But the shadow was coming. Maximilian had reached Mexico in June, 1864. For a year longer the civil war in the great republic of the north continued; then it came to an end, and the government of the United States was free to take a hand in the arbitrary doings on the soil of her near neighbor to the south.

It was a sad blow to the ambitious schemes of Napoleon, it was like the rumble of an earthquake under the throne of Maximilian, when from Washington came a diplomatic demand which, translated into plain English, meant, you had better make haste to get your armies out of Mexico; if they stay there, you will have the United States to deal with. It hurt Louis Napoleon's pride. He shifted and prevaricated and delayed, but the hand of the great republic was on the throat of his new empire, and there was nothing for him to do but obey. He knew very well that if he resisted, the armies of the civil war would make very short work of his forces in Mexico.

Maximilian was strongly advised to give up his dream of an empire and leave the country with the French. He changed his mind a half-dozen times, but finally decided to stay, fancying that he could hold hip throne with the aid of the loyal Mexicans. [320] Carlotta, full of ambition, went to Europe and appealed for help to Napoleon. She told him very plainly what she thought of his actions; but it was all of no avail, and she left the palace almost broken-hearted. Soon after Maximilian received the distressing news that his wife had lost her reason through grief, and was quite insane. At once he made up his mind to return to Europe, and set out for Vera Cruz. But before he got there he changed his mind again and concluded to remain.

At the end of January, 1867, the French army, which had held on until then, with one excuse after another, left the capital city, which it had occupied for years, and began its long march to the sea-shore at Vera Cruz. Much was left behind. Cannon were broken up as useless, horses sold for a song, and the evacuation was soon complete, the Belgian and Austrian troops which the new emperor had brought with him going with the French. Maximilian did not want them; he preferred to trust himself to the loyal arms of his Mexican subjects, hoping thus to avoid jealousy. As for the United States, it had no more to say; it was content to leave this shadow of an empire to its loyal Mexicans.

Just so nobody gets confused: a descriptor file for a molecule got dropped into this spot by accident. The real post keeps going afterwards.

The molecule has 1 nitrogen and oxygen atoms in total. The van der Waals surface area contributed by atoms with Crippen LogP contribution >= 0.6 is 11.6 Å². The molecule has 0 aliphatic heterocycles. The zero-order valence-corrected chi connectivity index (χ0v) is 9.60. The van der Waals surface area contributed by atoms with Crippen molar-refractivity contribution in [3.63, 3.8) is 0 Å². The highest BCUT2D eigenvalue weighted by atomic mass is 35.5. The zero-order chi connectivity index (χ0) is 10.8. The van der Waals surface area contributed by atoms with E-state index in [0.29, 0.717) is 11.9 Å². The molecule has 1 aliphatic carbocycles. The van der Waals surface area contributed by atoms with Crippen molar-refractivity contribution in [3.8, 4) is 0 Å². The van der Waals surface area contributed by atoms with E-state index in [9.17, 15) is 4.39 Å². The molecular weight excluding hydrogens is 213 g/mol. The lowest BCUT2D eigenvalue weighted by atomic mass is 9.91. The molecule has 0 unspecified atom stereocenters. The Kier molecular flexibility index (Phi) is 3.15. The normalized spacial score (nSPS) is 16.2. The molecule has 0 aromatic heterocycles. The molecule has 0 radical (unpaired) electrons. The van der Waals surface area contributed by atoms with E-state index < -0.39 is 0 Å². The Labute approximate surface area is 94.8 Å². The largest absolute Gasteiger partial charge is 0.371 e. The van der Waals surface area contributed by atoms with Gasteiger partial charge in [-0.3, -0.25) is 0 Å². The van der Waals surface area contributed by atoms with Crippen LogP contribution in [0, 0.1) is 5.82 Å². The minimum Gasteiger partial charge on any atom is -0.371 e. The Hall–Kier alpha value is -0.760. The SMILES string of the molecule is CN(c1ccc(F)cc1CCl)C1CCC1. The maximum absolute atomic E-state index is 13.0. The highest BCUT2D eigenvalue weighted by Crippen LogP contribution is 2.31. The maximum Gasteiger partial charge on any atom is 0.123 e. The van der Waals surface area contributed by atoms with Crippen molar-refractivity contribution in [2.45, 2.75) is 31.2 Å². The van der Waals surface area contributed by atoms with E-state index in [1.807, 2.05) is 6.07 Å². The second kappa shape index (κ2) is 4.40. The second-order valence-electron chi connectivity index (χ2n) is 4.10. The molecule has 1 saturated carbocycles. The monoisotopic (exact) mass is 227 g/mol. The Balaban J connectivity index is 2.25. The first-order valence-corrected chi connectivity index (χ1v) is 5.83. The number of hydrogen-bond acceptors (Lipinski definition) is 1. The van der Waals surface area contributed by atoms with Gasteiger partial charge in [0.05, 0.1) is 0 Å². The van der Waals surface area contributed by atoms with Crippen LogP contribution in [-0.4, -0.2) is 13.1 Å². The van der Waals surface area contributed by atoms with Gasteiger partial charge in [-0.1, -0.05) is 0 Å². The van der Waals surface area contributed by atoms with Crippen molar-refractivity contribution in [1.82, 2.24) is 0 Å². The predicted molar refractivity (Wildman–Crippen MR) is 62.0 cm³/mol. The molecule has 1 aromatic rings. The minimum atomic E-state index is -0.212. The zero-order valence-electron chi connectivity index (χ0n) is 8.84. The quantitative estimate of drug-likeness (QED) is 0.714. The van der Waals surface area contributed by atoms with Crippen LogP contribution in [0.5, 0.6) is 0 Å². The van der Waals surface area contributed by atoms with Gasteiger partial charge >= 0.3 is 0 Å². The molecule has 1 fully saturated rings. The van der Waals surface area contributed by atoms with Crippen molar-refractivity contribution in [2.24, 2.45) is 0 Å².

It cannot be said that Maximilian had taken the right course to make himself beloved by the Mexicans. Full of his obsolete notion of the "divine right of kings," a year after he had reached Mexico he issued a decree saying that all who clung to the republic or resisted his authority should be shot. And this was not waste paper, like so many [321] decrees, for a number of prisoners were shot under its cruel mandate, one of them being General Orteaga. It has been said that Maximilian went so far as to order that the whole laboring population of the country should be reduced to slavery.

While all this was going on President Juarez was not idle. During the whole French occupation he had kept in arms, and now began his advance from his place of refuge in the north. General Escobedo, chief of his armies, soon conquered the northern part of the country, and occupied the various states and cities as soon as they were left by the French.

But neither was Maximilian idle. Agents of the Church party had finally induced him to remain, and this party now came to his aid. General Miramon, an able leader, commanded his army, which was recruited to the strength of eight thousand men, most of them trained soldiers, though nearly half of them were raw recruits.

With this force Maximilian advanced to Querétaro and made it his head-quarters. Juarez had meanwhile advanced to Zacatecas and fixed his residence there with his government about him. But the president and cabinet came very near being taken captive at one fell swoop, for Miramon suddenly advanced and captured Zacatecas by surprise, Juarez and his government barely escaping.